According to Dawn, in exchange for the TLP halting the protests, the government has agreed to review an appeal of Bibi’s acquittal, and to begin the process of placing her name on the “exit control list,” which would prevent her from leaving the country.
Bibi has not appeared in public following her aquittal due to the protests and concerns for her safety. Prime Minister and former cricket player Imran Khan has called for peace. Khan was elected following a public statement in support of Pakistan’s blasphemy laws, a move many commentators considered to be an appeasement to hardline voters and a reversal of his platform as a reforming populist.
Some figures in the Pakistani government have denied that her name will be placed on the exit control list. Her current whereabouts are unknown, with some reports suggesting that she is being held in a secured location.
As part of the reported agreement, the Pakistani government is also expected to release anyone who was arrested during the four days of protests, and the TLP will apologize to anyone “inconvenienced” by the demonstrations.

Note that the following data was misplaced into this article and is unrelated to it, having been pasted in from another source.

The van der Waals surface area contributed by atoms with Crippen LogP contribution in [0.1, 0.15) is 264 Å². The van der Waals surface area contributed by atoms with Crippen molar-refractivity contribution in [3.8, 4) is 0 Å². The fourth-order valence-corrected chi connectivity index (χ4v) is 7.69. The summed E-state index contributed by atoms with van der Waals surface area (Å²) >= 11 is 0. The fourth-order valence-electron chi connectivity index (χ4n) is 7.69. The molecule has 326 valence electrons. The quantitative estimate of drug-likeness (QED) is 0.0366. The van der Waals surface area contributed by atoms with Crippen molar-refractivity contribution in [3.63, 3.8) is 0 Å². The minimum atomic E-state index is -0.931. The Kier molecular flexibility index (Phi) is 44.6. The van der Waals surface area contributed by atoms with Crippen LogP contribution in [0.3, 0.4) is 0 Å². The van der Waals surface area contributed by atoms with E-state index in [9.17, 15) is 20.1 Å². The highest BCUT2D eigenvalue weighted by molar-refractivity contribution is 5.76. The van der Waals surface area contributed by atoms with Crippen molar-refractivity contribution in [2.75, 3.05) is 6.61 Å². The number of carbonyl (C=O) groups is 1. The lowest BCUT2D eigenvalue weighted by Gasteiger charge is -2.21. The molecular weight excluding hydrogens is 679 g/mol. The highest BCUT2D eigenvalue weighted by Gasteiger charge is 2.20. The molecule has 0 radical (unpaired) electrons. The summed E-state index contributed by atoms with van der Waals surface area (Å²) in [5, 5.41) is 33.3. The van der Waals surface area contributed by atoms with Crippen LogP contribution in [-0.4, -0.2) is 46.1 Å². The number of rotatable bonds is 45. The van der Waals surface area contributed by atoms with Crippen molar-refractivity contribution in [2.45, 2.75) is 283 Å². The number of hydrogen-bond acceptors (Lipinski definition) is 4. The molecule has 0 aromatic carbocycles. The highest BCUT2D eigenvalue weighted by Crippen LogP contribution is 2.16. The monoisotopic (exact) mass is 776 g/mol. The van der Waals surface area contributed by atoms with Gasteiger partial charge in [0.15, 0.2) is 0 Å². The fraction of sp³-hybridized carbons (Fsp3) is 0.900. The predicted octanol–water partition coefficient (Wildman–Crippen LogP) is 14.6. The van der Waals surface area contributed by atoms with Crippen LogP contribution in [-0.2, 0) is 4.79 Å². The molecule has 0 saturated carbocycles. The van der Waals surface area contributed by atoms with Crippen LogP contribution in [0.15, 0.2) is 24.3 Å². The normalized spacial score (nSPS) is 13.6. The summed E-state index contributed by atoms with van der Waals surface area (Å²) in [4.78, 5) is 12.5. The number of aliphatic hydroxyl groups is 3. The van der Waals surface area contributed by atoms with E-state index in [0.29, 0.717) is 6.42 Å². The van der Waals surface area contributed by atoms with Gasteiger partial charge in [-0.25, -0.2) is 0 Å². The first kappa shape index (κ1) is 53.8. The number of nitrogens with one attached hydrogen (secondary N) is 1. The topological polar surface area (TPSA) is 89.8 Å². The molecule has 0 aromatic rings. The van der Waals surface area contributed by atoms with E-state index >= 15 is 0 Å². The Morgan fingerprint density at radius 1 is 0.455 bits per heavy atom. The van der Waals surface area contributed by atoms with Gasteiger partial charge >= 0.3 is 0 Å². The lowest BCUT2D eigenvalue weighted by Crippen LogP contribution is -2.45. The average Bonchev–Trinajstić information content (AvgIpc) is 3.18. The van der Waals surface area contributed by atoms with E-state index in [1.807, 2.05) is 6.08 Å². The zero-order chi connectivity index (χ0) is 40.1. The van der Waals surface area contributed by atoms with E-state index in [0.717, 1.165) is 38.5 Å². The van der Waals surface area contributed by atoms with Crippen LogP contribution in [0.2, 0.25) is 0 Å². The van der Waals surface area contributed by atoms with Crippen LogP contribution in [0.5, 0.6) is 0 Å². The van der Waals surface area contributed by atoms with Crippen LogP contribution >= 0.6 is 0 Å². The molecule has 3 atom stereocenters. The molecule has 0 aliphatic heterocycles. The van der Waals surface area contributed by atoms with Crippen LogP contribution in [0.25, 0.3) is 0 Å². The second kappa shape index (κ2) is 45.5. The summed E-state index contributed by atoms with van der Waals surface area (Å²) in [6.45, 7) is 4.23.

Bibi was acquitted of blasphemy charges and her death sentence was overturned on October 30. Protests against her release commenced almost immediately.
The blasphemy charges stemmed from an argument over a cup of water in June 2009.
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Bibi, whose family were the only Christians in her village, attempted to drink from a cup of water that had previously been used by Muslims. She was told that she could not, as she was “unclean” due to her faith. An argument ensued, and Bibi allegedly said disparaging remarks about the Islamic prophet Muhammad. Several days later, Bibi was reported to authorities.
She is the first female non-Muslim in Pakistan to be charged with blasphemy. She and her family say she is innocent of the charges.
In 2010, she was convicted of blasphemy and sentenced to death by hanging. In Pakistan, defaming Muhammad carries a mandatory death sentence.